To remedy these issues, I designed a campaign that circumvents the current connotation of mental illness to focus on the human aspects; creating empathy by simulating their (very real) symptoms. The campaign aims to redirect the discourse of mental health to a more relatableplace—a place where it’s not dismissed, or glamorized, but where illness is compassionately visualized as it stands.

(A lot of) Research

Twelve weeks of thorough research was the foundation of this project. Research ranged from basic mental illness diagnostic symptoms, to types of stigma, to mental illnesses affecting Millennials and reasons why, to the effect of the “online community” on mental illness. I also analyzed existing campaigns and their strengths and weaknesses. From the research I was able to learn about the current state of online mental health discourse, what it was lacking, and that I needed to create a way to circulate more accurate information in mediums that are easily accessible to Millennials.

In order to learn about mental illness more intimately, I interviewed friends who deal with mental illness about their experiences. Their informal, personal, and emotional responses serve as the content for the campaign, and communicate the intended message in a new, effective way.

The Design Process

I began by gathered images of existing brands related to mental health awareness. A lot of them seemed to use cliché visual treatments to target Millennials, such as sketchy, handwritten type and vector art infographics. Others settled on monochromatic photographs of people looking sad. I found no campaigns that communicated the message in an abstract, emotive way.

The campaign highlights the top three illnesses that Millennials are affected by: clinical depression, social and generalized anxiety disorder, and panic disorder. I created a word bank for each illness, and collected images that contain what I aimed to incorporate: deep, rich colours, poignant textures, and expressive typography. The images acted as reference for my intended visual language.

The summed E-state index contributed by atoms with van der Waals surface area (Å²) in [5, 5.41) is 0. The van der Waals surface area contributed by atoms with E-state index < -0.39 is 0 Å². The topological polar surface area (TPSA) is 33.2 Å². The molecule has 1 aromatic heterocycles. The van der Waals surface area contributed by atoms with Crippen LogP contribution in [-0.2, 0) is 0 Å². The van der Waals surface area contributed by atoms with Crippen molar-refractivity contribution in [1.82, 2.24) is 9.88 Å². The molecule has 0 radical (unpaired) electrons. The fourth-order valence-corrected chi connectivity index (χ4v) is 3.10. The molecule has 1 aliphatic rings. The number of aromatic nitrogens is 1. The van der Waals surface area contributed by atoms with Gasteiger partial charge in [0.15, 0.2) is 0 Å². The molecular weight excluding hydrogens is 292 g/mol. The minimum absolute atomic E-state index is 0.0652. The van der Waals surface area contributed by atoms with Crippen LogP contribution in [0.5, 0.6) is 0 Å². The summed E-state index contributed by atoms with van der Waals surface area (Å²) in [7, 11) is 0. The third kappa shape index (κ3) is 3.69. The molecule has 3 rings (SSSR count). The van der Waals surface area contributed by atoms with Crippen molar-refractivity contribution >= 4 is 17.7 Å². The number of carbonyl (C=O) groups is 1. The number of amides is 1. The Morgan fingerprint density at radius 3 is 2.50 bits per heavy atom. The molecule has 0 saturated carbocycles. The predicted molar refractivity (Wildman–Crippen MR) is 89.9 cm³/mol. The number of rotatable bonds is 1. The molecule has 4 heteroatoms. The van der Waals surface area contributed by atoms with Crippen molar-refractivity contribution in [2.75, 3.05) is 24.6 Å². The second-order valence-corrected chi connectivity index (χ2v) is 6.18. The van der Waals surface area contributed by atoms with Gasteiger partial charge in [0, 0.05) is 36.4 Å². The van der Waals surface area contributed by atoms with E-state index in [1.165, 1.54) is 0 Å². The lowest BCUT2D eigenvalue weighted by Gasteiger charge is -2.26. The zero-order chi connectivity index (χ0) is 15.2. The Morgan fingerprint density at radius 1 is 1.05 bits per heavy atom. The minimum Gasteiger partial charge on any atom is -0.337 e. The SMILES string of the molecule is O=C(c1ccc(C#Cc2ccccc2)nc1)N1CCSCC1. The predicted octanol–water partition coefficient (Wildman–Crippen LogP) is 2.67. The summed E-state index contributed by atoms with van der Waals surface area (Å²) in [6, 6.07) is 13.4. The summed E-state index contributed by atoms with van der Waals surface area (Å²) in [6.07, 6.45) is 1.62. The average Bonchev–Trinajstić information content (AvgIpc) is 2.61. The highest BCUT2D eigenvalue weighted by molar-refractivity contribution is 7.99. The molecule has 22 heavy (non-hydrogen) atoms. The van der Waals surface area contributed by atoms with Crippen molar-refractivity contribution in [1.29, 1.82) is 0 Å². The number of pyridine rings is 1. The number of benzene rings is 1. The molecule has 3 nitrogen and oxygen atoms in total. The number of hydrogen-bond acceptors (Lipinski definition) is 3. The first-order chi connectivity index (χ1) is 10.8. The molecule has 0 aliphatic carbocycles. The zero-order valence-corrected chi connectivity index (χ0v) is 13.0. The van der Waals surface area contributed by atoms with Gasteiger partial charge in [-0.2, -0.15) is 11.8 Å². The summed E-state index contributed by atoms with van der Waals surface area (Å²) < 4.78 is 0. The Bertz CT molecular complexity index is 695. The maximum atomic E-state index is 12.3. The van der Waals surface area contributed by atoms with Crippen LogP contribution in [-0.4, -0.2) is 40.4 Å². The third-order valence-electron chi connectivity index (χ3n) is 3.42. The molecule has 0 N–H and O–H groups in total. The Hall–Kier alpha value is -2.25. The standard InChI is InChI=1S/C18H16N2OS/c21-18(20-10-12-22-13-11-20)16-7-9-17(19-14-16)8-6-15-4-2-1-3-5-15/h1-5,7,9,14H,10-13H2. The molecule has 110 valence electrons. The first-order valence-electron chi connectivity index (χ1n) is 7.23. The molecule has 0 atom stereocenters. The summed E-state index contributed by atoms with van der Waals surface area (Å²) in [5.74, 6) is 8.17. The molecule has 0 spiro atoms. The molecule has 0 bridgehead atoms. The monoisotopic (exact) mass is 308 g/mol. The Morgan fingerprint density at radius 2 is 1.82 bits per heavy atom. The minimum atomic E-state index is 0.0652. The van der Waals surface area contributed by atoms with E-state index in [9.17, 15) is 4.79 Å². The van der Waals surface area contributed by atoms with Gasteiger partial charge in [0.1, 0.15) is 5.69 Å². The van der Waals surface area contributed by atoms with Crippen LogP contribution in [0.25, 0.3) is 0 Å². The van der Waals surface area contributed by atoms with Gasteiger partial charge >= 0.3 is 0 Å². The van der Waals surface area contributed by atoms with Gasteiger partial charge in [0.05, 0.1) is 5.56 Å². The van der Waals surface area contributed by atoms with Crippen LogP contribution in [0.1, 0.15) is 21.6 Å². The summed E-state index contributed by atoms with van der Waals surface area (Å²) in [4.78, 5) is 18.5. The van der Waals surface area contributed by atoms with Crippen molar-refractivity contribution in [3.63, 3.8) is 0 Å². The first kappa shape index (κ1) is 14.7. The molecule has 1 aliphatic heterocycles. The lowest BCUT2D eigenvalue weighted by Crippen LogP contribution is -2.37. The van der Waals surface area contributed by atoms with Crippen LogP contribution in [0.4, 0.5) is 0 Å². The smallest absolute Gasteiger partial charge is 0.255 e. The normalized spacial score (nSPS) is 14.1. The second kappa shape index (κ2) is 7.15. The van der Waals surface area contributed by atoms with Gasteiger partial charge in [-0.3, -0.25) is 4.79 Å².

The main visual elements of the campaign are a knot, and hands. I felt that the knot was a good representation of the frustration and anxiety that comes with mental illness, and hands are distinctly human (and sometimes a bit eerie).

The Outcomes

With this set direction, I began by designing three sets of three 18” x 24” posters from which to derive all other visual elements of the brand. The sets visualize the three illnesses in different ways. The result is an immersive experience that is both provocative and informative.

The second visual implementation of the brand comes in the form of three short videos, which would be inserted as advertisements before YouTube videos. Each video is a short narrative that typifies an experience from a person who suffers from mental illness. The end of the videos leads the viewer to the campaign’s designated website.

Here are links to the clinical depression and panic disorder videos.

The website houses stories told by anonymous friends, outlining how it feels to live with mental illness. Rather than sharing facts or statistics, the campaign acts as an archive and aims to replicate emotion and encourageempathy—something crucial in understanding mental illness.

Visit the Site


Through On Your Mind, I hope not only to raise awareness, but create a dialogue that approaches mental illness in a more direct, human, compassionate way in a social sphere prone to stigma, trivialization, and romanticization.